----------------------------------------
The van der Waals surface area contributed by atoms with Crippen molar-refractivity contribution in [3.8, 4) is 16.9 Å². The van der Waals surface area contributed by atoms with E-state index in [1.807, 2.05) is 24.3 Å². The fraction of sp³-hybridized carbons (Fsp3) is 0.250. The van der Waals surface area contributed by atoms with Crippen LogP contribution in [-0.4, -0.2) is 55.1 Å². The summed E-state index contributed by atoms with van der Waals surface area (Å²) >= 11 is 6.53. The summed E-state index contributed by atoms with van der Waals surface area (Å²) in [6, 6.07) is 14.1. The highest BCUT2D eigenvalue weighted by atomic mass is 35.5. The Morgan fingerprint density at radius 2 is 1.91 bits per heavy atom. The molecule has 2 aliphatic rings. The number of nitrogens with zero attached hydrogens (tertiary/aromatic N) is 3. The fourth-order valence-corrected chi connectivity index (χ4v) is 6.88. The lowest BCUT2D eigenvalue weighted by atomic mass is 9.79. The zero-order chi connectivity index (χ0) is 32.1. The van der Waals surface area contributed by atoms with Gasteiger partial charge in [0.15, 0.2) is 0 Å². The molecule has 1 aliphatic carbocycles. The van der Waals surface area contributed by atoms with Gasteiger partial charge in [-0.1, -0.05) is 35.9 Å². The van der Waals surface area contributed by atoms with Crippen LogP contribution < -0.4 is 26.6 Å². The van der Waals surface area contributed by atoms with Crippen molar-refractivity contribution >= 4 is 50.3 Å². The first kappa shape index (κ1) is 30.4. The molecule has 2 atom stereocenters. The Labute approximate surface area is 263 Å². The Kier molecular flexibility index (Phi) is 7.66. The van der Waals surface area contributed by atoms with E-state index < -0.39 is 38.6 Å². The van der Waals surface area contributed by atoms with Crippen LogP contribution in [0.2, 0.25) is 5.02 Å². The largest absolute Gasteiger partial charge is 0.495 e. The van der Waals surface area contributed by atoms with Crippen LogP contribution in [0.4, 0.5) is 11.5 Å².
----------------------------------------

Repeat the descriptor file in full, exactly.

The van der Waals surface area contributed by atoms with Crippen molar-refractivity contribution in [3.8, 4) is 16.9 Å². The van der Waals surface area contributed by atoms with E-state index in [1.807, 2.05) is 24.3 Å². The fraction of sp³-hybridized carbons (Fsp3) is 0.250. The van der Waals surface area contributed by atoms with Crippen LogP contribution in [-0.4, -0.2) is 55.1 Å². The summed E-state index contributed by atoms with van der Waals surface area (Å²) >= 11 is 6.53. The summed E-state index contributed by atoms with van der Waals surface area (Å²) in [6, 6.07) is 14.1. The highest BCUT2D eigenvalue weighted by atomic mass is 35.5. The Morgan fingerprint density at radius 2 is 1.91 bits per heavy atom. The molecule has 2 aliphatic rings. The number of nitrogens with zero attached hydrogens (tertiary/aromatic N) is 3. The fourth-order valence-corrected chi connectivity index (χ4v) is 6.88. The lowest BCUT2D eigenvalue weighted by atomic mass is 9.79. The zero-order chi connectivity index (χ0) is 32.1. The van der Waals surface area contributed by atoms with Gasteiger partial charge in [0.15, 0.2) is 0 Å². The molecule has 1 aliphatic carbocycles. The van der Waals surface area contributed by atoms with Gasteiger partial charge in [-0.1, -0.05) is 35.9 Å². The van der Waals surface area contributed by atoms with Crippen LogP contribution < -0.4 is 26.6 Å². The van der Waals surface area contributed by atoms with Crippen molar-refractivity contribution >= 4 is 50.3 Å². The first kappa shape index (κ1) is 30.4. The molecule has 2 atom stereocenters. The Labute approximate surface area is 263 Å². The Kier molecular flexibility index (Phi) is 7.66. The van der Waals surface area contributed by atoms with E-state index < -0.39 is 38.6 Å². The van der Waals surface area contributed by atoms with Crippen LogP contribution in [0.2, 0.25) is 5.02 Å². The largest absolute Gasteiger partial charge is 0.495 e. The van der Waals surface area contributed by atoms with Crippen LogP contribution in [0.4, 0.5) is 11.5 Å².